Karakas returned and showed improved consistency. He played the final 26 games of the 50 game schedule in 1943-44 and his great goalkeeping helped the Blackhawks into the playoffs. He had a 3.04 goals against average and three shutouts in the high-scoring NHL, which was remarkable. In the playoffs he unthinkably led another Cinderella Hawks team into the Stanley Cup finals. But this time the Montreal Canadiens were unbeatable in the playoffs, and though Karakas was good, he wasn't good enough to stop the Habs powerful attack.

The next year, Doug Bentley joined his brother Max in the armed forces and only the goalkeeping of Karakas prevented the Hawks from avoiding the cellar. That he recorded a league high 4 shutouts was miraculous, and he was selected for the second all-star team.

Sites:
http://www.usahockey.com/ushhof/defa...tailedNews=yes
http://www.legendsofhockey.net/Legen...p?player=18576
http://www.sihrhockey.org/member_pla...id=4575&mode=0
http://www.legendsofhockey.net/Legen...C&year=1937-38
http://blackhawkslegends.blogspot.co...e-karakas.html


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Old
11-11-2009, 12:04 PM
  #1009
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With our 29th round selection and the 901st pick of the draft the Syracuse Bulldogs are proud to select ...

Danny Grant, LW

- winner of the 1969 Calder Trophy
- played in the 1969, 1970, and 1971 NHL All-Star Games
- finished top ten in NHL goals twice, 1969 and 1975
- finished top ten in NHL power play goals four times, 1969, 1970, 1971, and 1975
- finished top ten in NHL game winning goals in 1973
- finished third in All-Star voting for left wing in 1975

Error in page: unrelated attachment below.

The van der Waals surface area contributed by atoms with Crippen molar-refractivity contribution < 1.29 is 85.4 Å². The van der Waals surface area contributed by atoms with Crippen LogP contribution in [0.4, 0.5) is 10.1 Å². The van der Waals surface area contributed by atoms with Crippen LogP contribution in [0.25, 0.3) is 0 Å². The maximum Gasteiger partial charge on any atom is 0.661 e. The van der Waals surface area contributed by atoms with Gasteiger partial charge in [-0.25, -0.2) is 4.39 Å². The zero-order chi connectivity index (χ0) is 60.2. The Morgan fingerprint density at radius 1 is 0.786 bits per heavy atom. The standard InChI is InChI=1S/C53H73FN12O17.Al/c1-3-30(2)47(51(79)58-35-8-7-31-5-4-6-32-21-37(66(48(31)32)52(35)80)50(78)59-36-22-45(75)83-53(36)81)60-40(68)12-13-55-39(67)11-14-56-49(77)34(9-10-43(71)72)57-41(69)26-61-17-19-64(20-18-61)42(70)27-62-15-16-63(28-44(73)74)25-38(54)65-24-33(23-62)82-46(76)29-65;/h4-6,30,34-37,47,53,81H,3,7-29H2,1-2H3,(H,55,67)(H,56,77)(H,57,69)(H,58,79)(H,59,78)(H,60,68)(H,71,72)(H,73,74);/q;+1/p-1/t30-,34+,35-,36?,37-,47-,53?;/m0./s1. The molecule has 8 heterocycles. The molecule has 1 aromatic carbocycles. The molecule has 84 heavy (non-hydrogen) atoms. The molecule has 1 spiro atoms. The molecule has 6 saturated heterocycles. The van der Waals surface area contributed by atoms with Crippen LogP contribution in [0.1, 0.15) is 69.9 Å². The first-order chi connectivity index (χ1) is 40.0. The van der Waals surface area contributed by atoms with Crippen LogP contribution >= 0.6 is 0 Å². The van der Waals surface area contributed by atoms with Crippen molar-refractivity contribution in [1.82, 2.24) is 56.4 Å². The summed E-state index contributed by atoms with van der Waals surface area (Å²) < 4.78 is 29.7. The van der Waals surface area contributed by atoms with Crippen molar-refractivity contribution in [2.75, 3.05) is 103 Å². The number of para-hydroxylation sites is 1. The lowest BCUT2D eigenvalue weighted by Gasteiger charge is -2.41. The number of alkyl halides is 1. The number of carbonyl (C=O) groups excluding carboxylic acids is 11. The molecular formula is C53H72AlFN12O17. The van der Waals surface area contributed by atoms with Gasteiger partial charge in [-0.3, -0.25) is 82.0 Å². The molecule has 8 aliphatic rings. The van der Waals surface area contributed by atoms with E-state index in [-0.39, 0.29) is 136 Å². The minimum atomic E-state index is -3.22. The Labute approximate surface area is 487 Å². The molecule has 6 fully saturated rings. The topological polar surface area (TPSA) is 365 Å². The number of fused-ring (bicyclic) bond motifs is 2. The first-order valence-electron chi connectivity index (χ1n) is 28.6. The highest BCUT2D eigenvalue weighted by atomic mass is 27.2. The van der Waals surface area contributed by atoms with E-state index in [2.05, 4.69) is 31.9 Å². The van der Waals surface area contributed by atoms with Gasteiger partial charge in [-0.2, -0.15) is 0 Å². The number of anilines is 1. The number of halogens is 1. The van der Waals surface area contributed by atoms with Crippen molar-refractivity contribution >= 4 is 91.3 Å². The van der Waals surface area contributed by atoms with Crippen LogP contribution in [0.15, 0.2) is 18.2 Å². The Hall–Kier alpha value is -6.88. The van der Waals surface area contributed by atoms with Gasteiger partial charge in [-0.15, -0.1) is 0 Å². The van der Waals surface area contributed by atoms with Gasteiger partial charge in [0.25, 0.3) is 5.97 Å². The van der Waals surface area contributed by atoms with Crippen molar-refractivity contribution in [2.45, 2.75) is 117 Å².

- winner of the 1968 Stanley Cup

Quote:
Wikipedia
After a fine junior career with the Peterborough Petes and a season and a half in the minor leagues with the Houston Apollos, Grant made the NHL with the Montreal Canadiens in 1968, playing 22 regular season games and 10 playoff games. Grant helped Montreal win the Stanley Cup in 1968.

He was then acquired by the Minnesota North Stars, and in his 1969 rookie season with the club won the NHL's Calder Memorial Trophy as the league's most outstanding rookie player, thus becoming one of only four players who won the Stanley Cup the season before winning the Calder Trophy. He would remain a star for Minnesota for six seasons, scoring nearly thirty goals a season during his tenure.

Despite this, Grant was traded in 1974 in a surprising deal for defensive forward xxx xxxx (whose attraction to the franchise may have been that he was a Minnesota native), and the trade backfired badly: Grant had his best season that season, scoring 50 goals for the Detroit Red Wings while on a line with superstar centre Marcel Dionne, and becoming only the 12th player in NHL history to accomplish that feat. However, Grant was plagued by injuries from that point on, and only played partial seasons at best thereafter. He retired after the 1979 season to coach a Tier II junior team.

In his career, Grant notched 263 goals and 535 points while playing for the Montreal Canadiens, Minnesota North Stars, Detroit Red Wings and the Los Angeles Kings, and played in three All-Star Games (1969, 1970, 1971).